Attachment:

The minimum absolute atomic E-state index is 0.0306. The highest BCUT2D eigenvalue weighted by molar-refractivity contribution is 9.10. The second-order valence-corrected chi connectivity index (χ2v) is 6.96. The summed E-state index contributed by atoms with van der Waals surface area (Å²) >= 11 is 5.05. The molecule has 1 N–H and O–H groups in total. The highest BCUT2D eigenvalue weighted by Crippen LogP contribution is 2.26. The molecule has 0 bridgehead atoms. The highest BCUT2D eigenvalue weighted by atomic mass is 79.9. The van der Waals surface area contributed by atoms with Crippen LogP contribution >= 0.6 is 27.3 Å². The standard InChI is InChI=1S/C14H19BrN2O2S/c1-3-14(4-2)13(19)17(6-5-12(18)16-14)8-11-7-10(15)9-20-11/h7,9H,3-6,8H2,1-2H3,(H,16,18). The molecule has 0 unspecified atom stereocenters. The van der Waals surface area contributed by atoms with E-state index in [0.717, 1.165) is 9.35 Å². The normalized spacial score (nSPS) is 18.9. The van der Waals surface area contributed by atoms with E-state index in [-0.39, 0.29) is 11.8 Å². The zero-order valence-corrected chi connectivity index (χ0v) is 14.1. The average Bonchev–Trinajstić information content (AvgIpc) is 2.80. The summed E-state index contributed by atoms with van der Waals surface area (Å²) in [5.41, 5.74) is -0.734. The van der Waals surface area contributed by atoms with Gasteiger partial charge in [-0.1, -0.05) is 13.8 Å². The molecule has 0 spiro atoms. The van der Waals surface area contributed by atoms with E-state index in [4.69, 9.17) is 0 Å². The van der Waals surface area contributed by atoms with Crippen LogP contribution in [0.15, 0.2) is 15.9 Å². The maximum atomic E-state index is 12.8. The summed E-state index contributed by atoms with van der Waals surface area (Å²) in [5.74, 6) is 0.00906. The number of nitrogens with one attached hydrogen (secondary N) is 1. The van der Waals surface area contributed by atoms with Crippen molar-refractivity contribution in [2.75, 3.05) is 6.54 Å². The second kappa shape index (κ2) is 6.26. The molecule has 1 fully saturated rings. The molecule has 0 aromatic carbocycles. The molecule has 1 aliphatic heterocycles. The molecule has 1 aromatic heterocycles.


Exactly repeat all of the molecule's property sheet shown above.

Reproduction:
The minimum absolute atomic E-state index is 0.0306. The highest BCUT2D eigenvalue weighted by molar-refractivity contribution is 9.10. The second-order valence-corrected chi connectivity index (χ2v) is 6.96. The summed E-state index contributed by atoms with van der Waals surface area (Å²) >= 11 is 5.05. The molecule has 1 N–H and O–H groups in total. The highest BCUT2D eigenvalue weighted by Crippen LogP contribution is 2.26. The molecule has 0 bridgehead atoms. The highest BCUT2D eigenvalue weighted by atomic mass is 79.9. The van der Waals surface area contributed by atoms with Crippen LogP contribution >= 0.6 is 27.3 Å². The standard InChI is InChI=1S/C14H19BrN2O2S/c1-3-14(4-2)13(19)17(6-5-12(18)16-14)8-11-7-10(15)9-20-11/h7,9H,3-6,8H2,1-2H3,(H,16,18). The molecule has 0 unspecified atom stereocenters. The van der Waals surface area contributed by atoms with E-state index in [0.717, 1.165) is 9.35 Å². The normalized spacial score (nSPS) is 18.9. The van der Waals surface area contributed by atoms with E-state index in [-0.39, 0.29) is 11.8 Å². The zero-order valence-corrected chi connectivity index (χ0v) is 14.1. The average Bonchev–Trinajstić information content (AvgIpc) is 2.80. The summed E-state index contributed by atoms with van der Waals surface area (Å²) in [5.41, 5.74) is -0.734. The van der Waals surface area contributed by atoms with Gasteiger partial charge in [-0.1, -0.05) is 13.8 Å². The molecule has 0 spiro atoms. The van der Waals surface area contributed by atoms with E-state index in [4.69, 9.17) is 0 Å². The van der Waals surface area contributed by atoms with Crippen LogP contribution in [0.15, 0.2) is 15.9 Å². The maximum atomic E-state index is 12.8. The summed E-state index contributed by atoms with van der Waals surface area (Å²) in [5.74, 6) is 0.00906. The number of nitrogens with one attached hydrogen (secondary N) is 1. The van der Waals surface area contributed by atoms with Crippen molar-refractivity contribution in [2.75, 3.05) is 6.54 Å². The second kappa shape index (κ2) is 6.26. The molecule has 1 fully saturated rings. The molecule has 0 aromatic carbocycles. The molecule has 1 aliphatic heterocycles. The molecule has 1 aromatic heterocycles.